Researchers: Sex-Ed Does the Opposite of ‘Grooming’
Olga Khazan for The Atlantic details why sex education and talking to young people about gender identity and sexuality actually helps them “have healthier relationships of all kinds, improves their communication skills, and even boosts their media literacy.” Studies have found that those who receive abstinence-only sex education, or no sex education at all, have higher rates of teen pregnancy. Another study found that European countries, many of which offer mandatory sex ed for young children, “tend to have the lowest rates of child sexual abuse in the world,” as well as lower teen pregnancy rates and lower STD rates among young people. Nora Gelperin, director of sexuality education at Advocates for Youth, a sex-ed nonprofit, says sex education is “the exact opposite” of grooming. “Sex education, even when started in the earliest grades, has shown to be protective for kids, especially around child sexual abuse.”
Khazan writes that a 2020 study examined three decades of research on sex education and found that comprehensive sex ed beginning in elementary school can help prevent child sex abuse by helping children “identify the difference between appropriate and inappropriate touching, the difference between ‘tattling’ and keeping unsafe secrets, and how to identify abusive situations.” Modern sex ed can also empower children by giving them proper terminology, thus protecting children from predators while also making young people less likely to engage in physical or dating violence, according to a study done on a group of eighth-graders. In a 2015 survey by PRRI, three-quarters of millennials (75%) favored teaching comprehensive sex education in public schools, while 21% were opposed. Support for this policy cut across all racial, ethnic, and religious groups. PRRI also found that nearly one-quarter of millennials (23%) report they did not have a sex education class in middle or high school.
How the Alabama LGBTQ Community Can ‘Fight Back’ Politically
John Sharp for the Alabama Media Group/AL.com writes about the lack of political clout among the state’s LBGTQ community, and how it can overcome recent legislative setbacks. He features Kimberly McKeand, who entered last year’s Mobile City Council race hoping to be the first-ever LGBTQ candidate elected to office in the city, but who finished last among six candidates and only earned 3.4% of the vote. “What I heard a lot of was, ‘Don’t run on the fact that you’re gay,’ and that I should not put it out there,” McKeand stated. “That was a big hurdle. I was trying to bring visibility to the LGBTQ politicians, and I got a whole lot of, ‘You shouldn’t say you are gay.’”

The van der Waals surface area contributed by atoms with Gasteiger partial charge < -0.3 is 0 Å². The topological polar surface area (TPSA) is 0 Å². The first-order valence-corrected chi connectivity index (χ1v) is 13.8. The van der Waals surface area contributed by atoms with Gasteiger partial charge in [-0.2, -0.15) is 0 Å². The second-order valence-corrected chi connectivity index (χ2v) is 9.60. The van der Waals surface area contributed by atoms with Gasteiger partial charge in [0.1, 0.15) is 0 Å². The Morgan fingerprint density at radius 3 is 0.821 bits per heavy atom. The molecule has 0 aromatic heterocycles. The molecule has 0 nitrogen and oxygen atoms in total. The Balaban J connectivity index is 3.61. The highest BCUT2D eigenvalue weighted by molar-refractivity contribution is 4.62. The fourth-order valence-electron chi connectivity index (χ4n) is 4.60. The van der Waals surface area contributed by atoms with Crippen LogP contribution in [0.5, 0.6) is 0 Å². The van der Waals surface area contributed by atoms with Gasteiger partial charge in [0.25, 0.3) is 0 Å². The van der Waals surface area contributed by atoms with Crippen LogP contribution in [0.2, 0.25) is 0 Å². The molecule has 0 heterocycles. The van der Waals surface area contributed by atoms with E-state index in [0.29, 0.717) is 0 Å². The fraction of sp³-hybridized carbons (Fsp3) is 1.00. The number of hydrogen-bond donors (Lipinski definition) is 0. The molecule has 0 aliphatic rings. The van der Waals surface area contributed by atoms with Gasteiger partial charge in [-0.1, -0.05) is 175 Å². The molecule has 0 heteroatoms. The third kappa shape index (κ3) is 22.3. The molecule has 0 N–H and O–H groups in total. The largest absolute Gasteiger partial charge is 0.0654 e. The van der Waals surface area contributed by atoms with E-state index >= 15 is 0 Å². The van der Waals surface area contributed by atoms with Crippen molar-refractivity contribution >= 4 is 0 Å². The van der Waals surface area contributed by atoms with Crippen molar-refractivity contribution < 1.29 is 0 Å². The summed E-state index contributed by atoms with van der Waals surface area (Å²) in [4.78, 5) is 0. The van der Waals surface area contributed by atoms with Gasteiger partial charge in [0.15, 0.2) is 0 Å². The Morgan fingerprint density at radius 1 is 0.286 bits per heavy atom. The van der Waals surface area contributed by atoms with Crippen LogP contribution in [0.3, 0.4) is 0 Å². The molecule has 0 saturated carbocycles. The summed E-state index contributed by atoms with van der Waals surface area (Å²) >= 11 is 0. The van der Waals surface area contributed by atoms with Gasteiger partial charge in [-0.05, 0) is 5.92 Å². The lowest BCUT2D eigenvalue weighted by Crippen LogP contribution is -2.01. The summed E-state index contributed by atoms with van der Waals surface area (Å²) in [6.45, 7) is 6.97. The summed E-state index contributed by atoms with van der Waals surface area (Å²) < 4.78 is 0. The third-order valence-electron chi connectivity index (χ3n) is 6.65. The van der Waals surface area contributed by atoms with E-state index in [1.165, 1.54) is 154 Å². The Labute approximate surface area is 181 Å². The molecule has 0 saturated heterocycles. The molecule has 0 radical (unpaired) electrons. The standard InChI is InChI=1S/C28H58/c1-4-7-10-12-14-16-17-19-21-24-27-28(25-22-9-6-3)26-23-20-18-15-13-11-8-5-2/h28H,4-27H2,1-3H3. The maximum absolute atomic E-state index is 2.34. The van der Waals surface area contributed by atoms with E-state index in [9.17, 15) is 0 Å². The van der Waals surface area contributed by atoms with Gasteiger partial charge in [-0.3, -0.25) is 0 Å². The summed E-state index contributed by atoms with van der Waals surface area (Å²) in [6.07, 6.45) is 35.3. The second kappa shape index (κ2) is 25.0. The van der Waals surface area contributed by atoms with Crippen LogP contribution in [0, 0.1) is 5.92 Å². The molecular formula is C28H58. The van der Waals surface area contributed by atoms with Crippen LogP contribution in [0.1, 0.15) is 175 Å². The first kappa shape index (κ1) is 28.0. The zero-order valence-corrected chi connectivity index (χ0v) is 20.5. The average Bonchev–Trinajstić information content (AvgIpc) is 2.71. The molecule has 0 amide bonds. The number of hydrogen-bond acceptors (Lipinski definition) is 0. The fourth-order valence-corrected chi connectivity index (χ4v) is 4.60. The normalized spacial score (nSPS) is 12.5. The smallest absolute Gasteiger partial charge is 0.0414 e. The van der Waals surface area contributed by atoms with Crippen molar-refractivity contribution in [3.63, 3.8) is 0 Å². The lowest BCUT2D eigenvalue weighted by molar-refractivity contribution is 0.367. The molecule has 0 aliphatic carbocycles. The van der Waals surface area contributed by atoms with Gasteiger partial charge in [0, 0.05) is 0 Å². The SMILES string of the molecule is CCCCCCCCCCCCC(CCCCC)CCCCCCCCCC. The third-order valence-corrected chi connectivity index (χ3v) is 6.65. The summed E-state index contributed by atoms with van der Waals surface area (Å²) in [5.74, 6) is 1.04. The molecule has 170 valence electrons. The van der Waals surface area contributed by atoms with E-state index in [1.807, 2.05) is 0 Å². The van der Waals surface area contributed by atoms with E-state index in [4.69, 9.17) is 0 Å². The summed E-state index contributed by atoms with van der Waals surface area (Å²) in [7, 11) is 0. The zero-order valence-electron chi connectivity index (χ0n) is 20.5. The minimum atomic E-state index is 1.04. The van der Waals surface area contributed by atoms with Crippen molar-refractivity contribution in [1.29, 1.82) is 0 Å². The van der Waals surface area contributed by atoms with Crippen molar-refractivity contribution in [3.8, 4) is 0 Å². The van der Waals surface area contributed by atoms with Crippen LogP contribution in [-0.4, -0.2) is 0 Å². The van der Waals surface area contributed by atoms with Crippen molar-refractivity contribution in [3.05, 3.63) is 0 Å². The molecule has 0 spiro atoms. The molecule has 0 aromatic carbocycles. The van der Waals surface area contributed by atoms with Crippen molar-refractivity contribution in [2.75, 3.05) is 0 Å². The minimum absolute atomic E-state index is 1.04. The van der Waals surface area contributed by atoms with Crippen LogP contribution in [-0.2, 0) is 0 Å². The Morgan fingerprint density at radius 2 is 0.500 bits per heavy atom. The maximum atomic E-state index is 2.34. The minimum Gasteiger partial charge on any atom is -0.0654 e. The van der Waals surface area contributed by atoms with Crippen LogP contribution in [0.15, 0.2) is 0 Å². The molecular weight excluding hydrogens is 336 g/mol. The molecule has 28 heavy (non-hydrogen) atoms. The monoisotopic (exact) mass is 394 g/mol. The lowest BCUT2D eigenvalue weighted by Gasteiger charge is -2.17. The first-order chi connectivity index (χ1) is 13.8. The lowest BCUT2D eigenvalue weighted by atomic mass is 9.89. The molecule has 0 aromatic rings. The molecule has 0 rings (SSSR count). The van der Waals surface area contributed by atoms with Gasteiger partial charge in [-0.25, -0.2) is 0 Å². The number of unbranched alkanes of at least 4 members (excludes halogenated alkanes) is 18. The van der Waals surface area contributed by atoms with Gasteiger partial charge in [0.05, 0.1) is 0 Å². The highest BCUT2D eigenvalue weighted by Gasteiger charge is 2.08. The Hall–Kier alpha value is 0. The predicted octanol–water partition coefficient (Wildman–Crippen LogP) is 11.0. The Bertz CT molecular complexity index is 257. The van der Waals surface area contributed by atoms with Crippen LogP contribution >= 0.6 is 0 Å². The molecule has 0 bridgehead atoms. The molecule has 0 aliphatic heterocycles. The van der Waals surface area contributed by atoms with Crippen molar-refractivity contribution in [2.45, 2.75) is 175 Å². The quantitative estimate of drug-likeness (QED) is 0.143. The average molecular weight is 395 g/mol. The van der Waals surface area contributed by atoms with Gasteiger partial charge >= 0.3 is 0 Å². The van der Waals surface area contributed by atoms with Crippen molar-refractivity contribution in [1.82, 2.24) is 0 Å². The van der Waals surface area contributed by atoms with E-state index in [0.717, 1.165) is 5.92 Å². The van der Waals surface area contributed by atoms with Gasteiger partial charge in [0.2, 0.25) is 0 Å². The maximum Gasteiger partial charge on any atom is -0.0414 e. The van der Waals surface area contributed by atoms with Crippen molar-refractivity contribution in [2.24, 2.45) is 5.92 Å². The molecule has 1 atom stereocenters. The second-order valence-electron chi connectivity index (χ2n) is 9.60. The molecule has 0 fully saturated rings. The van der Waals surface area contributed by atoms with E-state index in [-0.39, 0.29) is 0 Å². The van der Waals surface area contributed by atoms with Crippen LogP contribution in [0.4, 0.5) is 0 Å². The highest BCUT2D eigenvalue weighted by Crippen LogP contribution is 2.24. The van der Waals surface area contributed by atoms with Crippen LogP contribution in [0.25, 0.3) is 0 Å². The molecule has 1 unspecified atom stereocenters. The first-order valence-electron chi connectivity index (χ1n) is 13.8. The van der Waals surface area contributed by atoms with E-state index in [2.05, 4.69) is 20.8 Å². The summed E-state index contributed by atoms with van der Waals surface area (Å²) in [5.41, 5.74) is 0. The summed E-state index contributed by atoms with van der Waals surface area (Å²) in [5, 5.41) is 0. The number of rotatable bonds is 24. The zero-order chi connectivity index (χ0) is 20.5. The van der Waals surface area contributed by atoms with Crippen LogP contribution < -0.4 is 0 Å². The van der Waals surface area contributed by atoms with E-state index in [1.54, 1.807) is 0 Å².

Sharp notes that LGBTQ politicians and activists in the state are “urging for more training, disciplined messaging, and effective networking to get over the electoral hump and boost political clout that is almost nonexistent in [the capital] Montgomery and beyond in Alabama.” He said that Alabama’s LGBTQ candidates rarely see success at the ballot box, with none of the four openly LGBTQ candidates who ran in Birmingham and Mobile even coming close to winning. So far, Neil Rafferty is the only LGBTQ member of the state legislature; by contrast, Georgia voters have 29 LGBTQ elected officials in office. Katie Glenn, policy associate with the Southern Poverty Law Center’s Action Fund stated: “The South has more LGBTQ people per capita than anywhere else in the country. Queer kids and trans kids are there, and they are just as much as Alabamians as members of the Alabama Legislature.” PRRI research found that Alabama remains one of the five states with the lowest support for same-sex marriage, but that there has been a 17-point increase since 2014, from 32% to 49% in 2021.
Opinion: How Desegregation in Kentucky Is Failing Black Students
Dewey M. Clayton, a political science professor at the University of Louisville, wrote this week in Kentucky’s largest newspaper, The Courier-Journal, on the promise of the landmark U.S. Supreme Court decision in Brown v. Board of Education “slipping away.” Clayton discusses how, 46 years ago, both white and Black students left their neighborhoods via busing to create diverse schools. Over time, however, policy changes and court decisions have chipped away at this plan, “frequently placing the comfort of white families ahead of the needs of Black families.” Jefferson County Public Schools, the state’s largest district, has proposed sweeping changes to “correct long-standing racial disparities.” Though the student assignment plan has been both criticized and praised for keeping classrooms diverse in spite of segregated housing patterns, The Courier-Journal reports that it would force “Black students to bear the brunt of its efforts” (although nearly a quarter of the city’s population is Black, 83% of students being bused are African American). Today, only 6,500 students, less than 7% of the district, are assigned to schools for diversity purposes, nearly all of whom are Black.
Clayton underscores this point by noting the historically Black West End neighborhood’s youngest learners are about 90 times as likely as a child in the East End to attend a school that is at least 80% poor and Black. He summarizes, “The result: a racially inequitable plan that simultaneously places the burden of desegregating schools on Black students while ensuring they land in high-poverty, hyper-segregated schools should they stay close to home.” Clayton cites a PRRI survey that found 75% of white Americans have entirely white social networks with no minority presence, noting, “PRRI’s interviews revealed it’s not simply that people are unfamiliar with other races, but that they probably don’t even know any minorities.”